The Refugee Act authorizes, but does not require, ORR to reimburse states, subject to available appropriations, "for 100 per centum of the cash assistance and medical assistance provided to any refugee" during the first three years of the refugee’s residence in the United States. 8 U.S.C. § 1522(e)(1) ; see also Tennessee , 329 F. Supp. 3d at 607. "[B]y the early 1990s, ORR no longer reimbursed the states for the full cost of providing cash and medical assistance to refugees due to an insufficiency of funds appropriated for that purpose." Tennessee , 329 F. Supp. 3d at 607. ORR amended the program regulations in light of the "steady decline in Federal refugee funding for the State share of ...

931 F.3d 503

Medicaid ... due to insufficient appropriated funds." 60 Fed. Reg. 33584, 33588 (June 28, 1995).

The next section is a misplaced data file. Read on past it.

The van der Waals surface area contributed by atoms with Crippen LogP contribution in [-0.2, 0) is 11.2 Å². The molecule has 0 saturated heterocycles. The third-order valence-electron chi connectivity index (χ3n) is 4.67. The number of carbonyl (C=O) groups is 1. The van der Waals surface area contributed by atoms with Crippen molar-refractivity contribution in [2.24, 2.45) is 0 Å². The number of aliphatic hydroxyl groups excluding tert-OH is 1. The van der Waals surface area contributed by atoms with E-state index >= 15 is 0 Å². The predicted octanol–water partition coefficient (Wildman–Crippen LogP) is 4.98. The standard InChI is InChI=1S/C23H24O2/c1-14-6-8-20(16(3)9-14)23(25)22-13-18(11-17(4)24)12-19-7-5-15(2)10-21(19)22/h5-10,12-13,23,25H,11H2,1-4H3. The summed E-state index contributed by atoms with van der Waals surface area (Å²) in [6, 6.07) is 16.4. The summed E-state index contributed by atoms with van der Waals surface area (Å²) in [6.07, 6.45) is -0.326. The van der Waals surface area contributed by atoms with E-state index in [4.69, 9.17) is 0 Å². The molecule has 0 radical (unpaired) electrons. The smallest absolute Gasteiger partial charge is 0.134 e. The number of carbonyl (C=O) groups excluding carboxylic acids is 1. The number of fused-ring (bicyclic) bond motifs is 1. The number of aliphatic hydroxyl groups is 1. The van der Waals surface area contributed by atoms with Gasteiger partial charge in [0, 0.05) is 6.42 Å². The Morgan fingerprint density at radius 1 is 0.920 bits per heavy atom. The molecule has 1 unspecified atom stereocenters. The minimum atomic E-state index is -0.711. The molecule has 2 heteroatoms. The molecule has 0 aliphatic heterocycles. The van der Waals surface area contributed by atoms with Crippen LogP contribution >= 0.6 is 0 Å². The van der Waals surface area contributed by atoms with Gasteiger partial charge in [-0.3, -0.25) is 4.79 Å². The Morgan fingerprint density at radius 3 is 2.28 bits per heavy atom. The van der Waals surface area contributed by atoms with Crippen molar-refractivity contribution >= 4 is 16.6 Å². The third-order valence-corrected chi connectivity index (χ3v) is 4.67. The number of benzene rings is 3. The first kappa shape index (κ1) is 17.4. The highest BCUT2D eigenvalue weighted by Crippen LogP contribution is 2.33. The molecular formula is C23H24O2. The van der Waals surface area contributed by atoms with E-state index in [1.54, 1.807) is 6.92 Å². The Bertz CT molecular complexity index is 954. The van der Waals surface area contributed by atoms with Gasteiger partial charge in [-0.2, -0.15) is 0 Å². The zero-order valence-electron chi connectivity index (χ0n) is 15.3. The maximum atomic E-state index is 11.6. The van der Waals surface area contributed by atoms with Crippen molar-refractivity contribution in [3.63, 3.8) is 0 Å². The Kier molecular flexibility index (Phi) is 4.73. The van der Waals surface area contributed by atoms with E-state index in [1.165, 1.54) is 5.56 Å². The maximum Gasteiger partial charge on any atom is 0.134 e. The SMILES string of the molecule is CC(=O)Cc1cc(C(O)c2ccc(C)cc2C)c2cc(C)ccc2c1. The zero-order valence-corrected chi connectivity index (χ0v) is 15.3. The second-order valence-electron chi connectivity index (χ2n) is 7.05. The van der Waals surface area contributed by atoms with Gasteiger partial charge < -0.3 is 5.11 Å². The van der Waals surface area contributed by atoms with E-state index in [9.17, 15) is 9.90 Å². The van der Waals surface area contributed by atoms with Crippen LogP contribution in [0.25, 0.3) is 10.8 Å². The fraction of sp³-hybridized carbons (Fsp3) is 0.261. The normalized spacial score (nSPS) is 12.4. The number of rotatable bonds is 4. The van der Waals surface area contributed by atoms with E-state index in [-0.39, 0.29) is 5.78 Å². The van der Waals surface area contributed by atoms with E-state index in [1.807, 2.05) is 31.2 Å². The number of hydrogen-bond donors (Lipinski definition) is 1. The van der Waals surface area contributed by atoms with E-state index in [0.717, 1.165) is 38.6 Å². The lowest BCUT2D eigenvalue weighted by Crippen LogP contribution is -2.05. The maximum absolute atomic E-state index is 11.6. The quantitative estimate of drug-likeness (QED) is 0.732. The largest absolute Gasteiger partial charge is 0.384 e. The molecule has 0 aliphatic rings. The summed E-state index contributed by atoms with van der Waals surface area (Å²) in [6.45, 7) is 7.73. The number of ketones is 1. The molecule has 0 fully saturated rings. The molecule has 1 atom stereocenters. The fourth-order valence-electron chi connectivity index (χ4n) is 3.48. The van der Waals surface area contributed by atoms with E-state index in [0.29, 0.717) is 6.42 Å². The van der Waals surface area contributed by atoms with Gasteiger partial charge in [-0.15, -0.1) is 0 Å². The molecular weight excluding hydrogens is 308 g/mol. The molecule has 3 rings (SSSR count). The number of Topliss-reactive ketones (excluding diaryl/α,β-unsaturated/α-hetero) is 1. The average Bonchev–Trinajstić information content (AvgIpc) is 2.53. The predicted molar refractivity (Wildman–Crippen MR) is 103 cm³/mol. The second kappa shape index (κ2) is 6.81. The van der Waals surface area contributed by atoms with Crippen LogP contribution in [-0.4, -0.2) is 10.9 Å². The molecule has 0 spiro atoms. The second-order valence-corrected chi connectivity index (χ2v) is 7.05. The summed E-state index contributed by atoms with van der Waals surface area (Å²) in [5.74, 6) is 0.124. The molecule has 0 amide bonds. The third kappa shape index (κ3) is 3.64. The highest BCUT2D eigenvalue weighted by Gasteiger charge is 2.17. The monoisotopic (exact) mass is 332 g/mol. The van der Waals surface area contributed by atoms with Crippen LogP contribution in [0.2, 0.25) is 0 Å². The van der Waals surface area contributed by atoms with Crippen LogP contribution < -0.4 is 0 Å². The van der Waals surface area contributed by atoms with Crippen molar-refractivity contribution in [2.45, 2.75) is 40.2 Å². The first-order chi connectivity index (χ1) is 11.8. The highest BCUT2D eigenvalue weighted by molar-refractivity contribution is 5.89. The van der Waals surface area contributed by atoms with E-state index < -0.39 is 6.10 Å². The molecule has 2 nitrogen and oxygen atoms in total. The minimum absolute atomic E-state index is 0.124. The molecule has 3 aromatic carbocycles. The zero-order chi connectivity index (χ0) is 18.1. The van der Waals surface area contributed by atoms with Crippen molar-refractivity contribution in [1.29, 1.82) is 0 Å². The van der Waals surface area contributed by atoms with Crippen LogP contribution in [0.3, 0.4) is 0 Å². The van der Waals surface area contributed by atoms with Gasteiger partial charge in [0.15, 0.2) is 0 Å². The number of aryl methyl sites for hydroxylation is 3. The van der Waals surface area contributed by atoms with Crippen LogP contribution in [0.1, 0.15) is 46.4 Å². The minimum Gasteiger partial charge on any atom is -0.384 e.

Medicaid is a "cooperative federal-state public assistance program that makes federal funds available to states electing to furnish medical services to certain impoverished individuals." Mowbray v. Kozlowski , 914 F.2d 593, 595 (4th Cir. 1990). Medicaid assists states in providing medical care to "pregnant women, children, needy families, the blind, the elderly, and the disabled ...." Nat’l Fed’n of Indep. Bus. v. Sebelius (NFIB ), 567 U.S. 519, 541, 132 S.Ct. 2566, 183 L.Ed.2d 450 (2012). Participation in Medicaid is voluntary, but to receive federal funding, states must have an approved state Medicaid plan satisfying federal criteria that establish who is eligible for care, the services provided, and the cost of services. Id. at 541–42, 132 S.Ct. 2566 ; see also 42 U.S.C. § 1396a(10) ; 42 C.F.R. § 430.10. Tennessee has participated in Medicaid since 1968. Tennessee , 329 F. Supp. 3d at 605.